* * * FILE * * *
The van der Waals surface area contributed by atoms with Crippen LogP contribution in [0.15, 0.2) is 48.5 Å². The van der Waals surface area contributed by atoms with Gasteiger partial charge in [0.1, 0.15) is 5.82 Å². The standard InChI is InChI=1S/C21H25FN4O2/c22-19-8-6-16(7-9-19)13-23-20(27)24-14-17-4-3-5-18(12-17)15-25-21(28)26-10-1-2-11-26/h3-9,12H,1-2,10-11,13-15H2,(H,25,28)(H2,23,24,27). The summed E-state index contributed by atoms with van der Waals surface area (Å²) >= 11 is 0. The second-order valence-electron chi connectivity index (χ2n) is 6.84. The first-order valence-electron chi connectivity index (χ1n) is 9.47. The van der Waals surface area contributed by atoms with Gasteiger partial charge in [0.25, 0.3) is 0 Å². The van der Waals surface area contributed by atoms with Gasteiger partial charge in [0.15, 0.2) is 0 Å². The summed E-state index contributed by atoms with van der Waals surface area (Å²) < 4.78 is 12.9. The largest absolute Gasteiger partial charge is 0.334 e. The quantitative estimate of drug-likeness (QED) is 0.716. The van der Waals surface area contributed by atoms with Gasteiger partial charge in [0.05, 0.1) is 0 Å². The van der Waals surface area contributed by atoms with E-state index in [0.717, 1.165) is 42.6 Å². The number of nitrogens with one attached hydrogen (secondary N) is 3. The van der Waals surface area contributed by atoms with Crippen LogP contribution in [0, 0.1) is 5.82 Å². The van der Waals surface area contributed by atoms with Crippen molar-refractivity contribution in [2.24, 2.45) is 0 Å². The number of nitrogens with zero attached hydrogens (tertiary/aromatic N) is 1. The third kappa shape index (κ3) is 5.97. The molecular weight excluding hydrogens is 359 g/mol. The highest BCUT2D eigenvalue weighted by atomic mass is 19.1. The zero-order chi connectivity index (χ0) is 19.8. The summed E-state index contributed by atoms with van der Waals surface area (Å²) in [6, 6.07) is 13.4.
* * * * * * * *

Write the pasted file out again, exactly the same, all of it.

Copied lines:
The van der Waals surface area contributed by atoms with Crippen LogP contribution in [0.15, 0.2) is 48.5 Å². The van der Waals surface area contributed by atoms with Gasteiger partial charge in [0.1, 0.15) is 5.82 Å². The standard InChI is InChI=1S/C21H25FN4O2/c22-19-8-6-16(7-9-19)13-23-20(27)24-14-17-4-3-5-18(12-17)15-25-21(28)26-10-1-2-11-26/h3-9,12H,1-2,10-11,13-15H2,(H,25,28)(H2,23,24,27). The summed E-state index contributed by atoms with van der Waals surface area (Å²) >= 11 is 0. The second-order valence-electron chi connectivity index (χ2n) is 6.84. The first-order valence-electron chi connectivity index (χ1n) is 9.47. The van der Waals surface area contributed by atoms with Gasteiger partial charge in [0.25, 0.3) is 0 Å². The van der Waals surface area contributed by atoms with Gasteiger partial charge in [0.15, 0.2) is 0 Å². The summed E-state index contributed by atoms with van der Waals surface area (Å²) < 4.78 is 12.9. The largest absolute Gasteiger partial charge is 0.334 e. The quantitative estimate of drug-likeness (QED) is 0.716. The van der Waals surface area contributed by atoms with Gasteiger partial charge in [0.05, 0.1) is 0 Å². The van der Waals surface area contributed by atoms with E-state index in [0.717, 1.165) is 42.6 Å². The number of nitrogens with one attached hydrogen (secondary N) is 3. The van der Waals surface area contributed by atoms with Crippen LogP contribution in [0, 0.1) is 5.82 Å². The van der Waals surface area contributed by atoms with Crippen molar-refractivity contribution in [2.24, 2.45) is 0 Å². The number of nitrogens with zero attached hydrogens (tertiary/aromatic N) is 1. The third kappa shape index (κ3) is 5.97. The molecular weight excluding hydrogens is 359 g/mol. The highest BCUT2D eigenvalue weighted by atomic mass is 19.1. The zero-order chi connectivity index (χ0) is 19.8. The summed E-state index contributed by atoms with van der Waals surface area (Å²) in [6, 6.07) is 13.4.